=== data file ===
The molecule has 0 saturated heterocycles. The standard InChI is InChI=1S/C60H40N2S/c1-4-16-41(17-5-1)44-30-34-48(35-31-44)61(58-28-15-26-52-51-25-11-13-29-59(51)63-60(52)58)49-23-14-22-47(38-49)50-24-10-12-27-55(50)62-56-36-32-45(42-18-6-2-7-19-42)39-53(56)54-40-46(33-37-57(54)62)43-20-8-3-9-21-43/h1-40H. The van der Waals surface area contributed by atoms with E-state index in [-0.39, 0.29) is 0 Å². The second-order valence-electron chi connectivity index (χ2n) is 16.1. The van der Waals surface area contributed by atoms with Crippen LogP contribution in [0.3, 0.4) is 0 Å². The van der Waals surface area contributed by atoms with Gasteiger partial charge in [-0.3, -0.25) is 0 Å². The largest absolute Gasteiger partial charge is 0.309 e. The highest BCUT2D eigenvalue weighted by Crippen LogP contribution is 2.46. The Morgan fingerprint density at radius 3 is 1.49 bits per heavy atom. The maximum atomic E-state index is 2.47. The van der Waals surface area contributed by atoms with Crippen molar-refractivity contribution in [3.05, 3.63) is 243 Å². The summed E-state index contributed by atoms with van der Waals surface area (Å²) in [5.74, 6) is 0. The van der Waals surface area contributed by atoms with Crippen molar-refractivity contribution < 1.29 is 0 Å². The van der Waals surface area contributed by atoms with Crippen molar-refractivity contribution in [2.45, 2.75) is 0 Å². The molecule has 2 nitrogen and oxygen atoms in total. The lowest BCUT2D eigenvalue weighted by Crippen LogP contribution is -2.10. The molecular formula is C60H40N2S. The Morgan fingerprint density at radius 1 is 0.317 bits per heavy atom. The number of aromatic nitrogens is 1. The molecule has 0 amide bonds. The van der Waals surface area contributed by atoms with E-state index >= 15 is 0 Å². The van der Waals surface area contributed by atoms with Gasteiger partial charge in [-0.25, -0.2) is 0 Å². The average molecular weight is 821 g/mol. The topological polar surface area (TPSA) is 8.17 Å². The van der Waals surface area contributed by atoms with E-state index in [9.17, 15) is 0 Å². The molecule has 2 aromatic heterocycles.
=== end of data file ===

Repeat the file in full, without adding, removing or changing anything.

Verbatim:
The molecule has 0 saturated heterocycles. The standard InChI is InChI=1S/C60H40N2S/c1-4-16-41(17-5-1)44-30-34-48(35-31-44)61(58-28-15-26-52-51-25-11-13-29-59(51)63-60(52)58)49-23-14-22-47(38-49)50-24-10-12-27-55(50)62-56-36-32-45(42-18-6-2-7-19-42)39-53(56)54-40-46(33-37-57(54)62)43-20-8-3-9-21-43/h1-40H. The van der Waals surface area contributed by atoms with E-state index in [-0.39, 0.29) is 0 Å². The second-order valence-electron chi connectivity index (χ2n) is 16.1. The van der Waals surface area contributed by atoms with Crippen LogP contribution in [0.3, 0.4) is 0 Å². The van der Waals surface area contributed by atoms with Gasteiger partial charge in [-0.3, -0.25) is 0 Å². The largest absolute Gasteiger partial charge is 0.309 e. The highest BCUT2D eigenvalue weighted by Crippen LogP contribution is 2.46. The Morgan fingerprint density at radius 3 is 1.49 bits per heavy atom. The maximum atomic E-state index is 2.47. The van der Waals surface area contributed by atoms with Crippen molar-refractivity contribution in [3.05, 3.63) is 243 Å². The summed E-state index contributed by atoms with van der Waals surface area (Å²) in [5.74, 6) is 0. The van der Waals surface area contributed by atoms with Crippen molar-refractivity contribution < 1.29 is 0 Å². The van der Waals surface area contributed by atoms with Crippen molar-refractivity contribution in [2.45, 2.75) is 0 Å². The molecule has 2 nitrogen and oxygen atoms in total. The lowest BCUT2D eigenvalue weighted by Crippen LogP contribution is -2.10. The molecular formula is C60H40N2S. The Morgan fingerprint density at radius 1 is 0.317 bits per heavy atom. The number of aromatic nitrogens is 1. The molecule has 0 amide bonds. The van der Waals surface area contributed by atoms with E-state index >= 15 is 0 Å². The van der Waals surface area contributed by atoms with Gasteiger partial charge in [-0.25, -0.2) is 0 Å². The average molecular weight is 821 g/mol. The topological polar surface area (TPSA) is 8.17 Å². The van der Waals surface area contributed by atoms with E-state index in [9.17, 15) is 0 Å². The molecule has 2 aromatic heterocycles.